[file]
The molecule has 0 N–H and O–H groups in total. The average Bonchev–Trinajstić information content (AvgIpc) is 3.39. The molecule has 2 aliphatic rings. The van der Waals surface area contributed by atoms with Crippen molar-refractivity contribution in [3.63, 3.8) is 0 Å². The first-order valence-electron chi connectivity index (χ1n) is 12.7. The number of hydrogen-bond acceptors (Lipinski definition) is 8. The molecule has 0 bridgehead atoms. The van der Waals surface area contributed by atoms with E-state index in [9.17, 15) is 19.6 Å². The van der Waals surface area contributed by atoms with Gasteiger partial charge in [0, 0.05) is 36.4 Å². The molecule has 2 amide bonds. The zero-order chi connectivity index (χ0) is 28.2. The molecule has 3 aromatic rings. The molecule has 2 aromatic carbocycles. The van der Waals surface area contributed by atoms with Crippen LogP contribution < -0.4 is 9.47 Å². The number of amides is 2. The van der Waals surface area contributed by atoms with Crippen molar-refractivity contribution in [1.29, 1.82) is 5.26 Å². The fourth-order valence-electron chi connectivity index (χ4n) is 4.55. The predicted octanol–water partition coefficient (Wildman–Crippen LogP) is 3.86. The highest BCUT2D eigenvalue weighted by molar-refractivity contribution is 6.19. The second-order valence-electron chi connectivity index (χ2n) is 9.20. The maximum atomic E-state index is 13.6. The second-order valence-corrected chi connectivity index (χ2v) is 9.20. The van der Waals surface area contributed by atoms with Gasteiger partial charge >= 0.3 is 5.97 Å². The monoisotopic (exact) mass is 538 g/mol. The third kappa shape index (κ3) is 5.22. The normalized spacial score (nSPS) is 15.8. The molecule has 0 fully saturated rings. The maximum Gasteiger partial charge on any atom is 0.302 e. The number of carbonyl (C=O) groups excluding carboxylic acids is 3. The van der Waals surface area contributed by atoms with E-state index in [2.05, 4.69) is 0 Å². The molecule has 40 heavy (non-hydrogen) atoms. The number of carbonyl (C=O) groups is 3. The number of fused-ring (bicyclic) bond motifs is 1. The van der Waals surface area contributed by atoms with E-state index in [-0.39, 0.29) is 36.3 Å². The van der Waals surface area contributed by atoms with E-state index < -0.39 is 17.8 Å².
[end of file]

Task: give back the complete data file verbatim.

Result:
The molecule has 0 N–H and O–H groups in total. The average Bonchev–Trinajstić information content (AvgIpc) is 3.39. The molecule has 2 aliphatic rings. The van der Waals surface area contributed by atoms with Crippen molar-refractivity contribution in [3.63, 3.8) is 0 Å². The first-order valence-electron chi connectivity index (χ1n) is 12.7. The number of hydrogen-bond acceptors (Lipinski definition) is 8. The molecule has 0 bridgehead atoms. The van der Waals surface area contributed by atoms with E-state index in [9.17, 15) is 19.6 Å². The van der Waals surface area contributed by atoms with Gasteiger partial charge in [0, 0.05) is 36.4 Å². The molecule has 2 amide bonds. The zero-order chi connectivity index (χ0) is 28.2. The molecule has 3 aromatic rings. The molecule has 2 aromatic carbocycles. The van der Waals surface area contributed by atoms with Crippen LogP contribution < -0.4 is 9.47 Å². The number of amides is 2. The van der Waals surface area contributed by atoms with Crippen molar-refractivity contribution in [1.29, 1.82) is 5.26 Å². The fourth-order valence-electron chi connectivity index (χ4n) is 4.55. The predicted octanol–water partition coefficient (Wildman–Crippen LogP) is 3.86. The highest BCUT2D eigenvalue weighted by molar-refractivity contribution is 6.19. The second-order valence-electron chi connectivity index (χ2n) is 9.20. The maximum atomic E-state index is 13.6. The second-order valence-corrected chi connectivity index (χ2v) is 9.20. The van der Waals surface area contributed by atoms with Gasteiger partial charge >= 0.3 is 5.97 Å². The monoisotopic (exact) mass is 538 g/mol. The third kappa shape index (κ3) is 5.22. The normalized spacial score (nSPS) is 15.8. The molecule has 0 fully saturated rings. The maximum Gasteiger partial charge on any atom is 0.302 e. The number of carbonyl (C=O) groups excluding carboxylic acids is 3. The van der Waals surface area contributed by atoms with E-state index in [2.05, 4.69) is 0 Å². The molecule has 40 heavy (non-hydrogen) atoms. The number of carbonyl (C=O) groups is 3. The number of fused-ring (bicyclic) bond motifs is 1. The van der Waals surface area contributed by atoms with E-state index in [-0.39, 0.29) is 36.3 Å². The van der Waals surface area contributed by atoms with E-state index < -0.39 is 17.8 Å².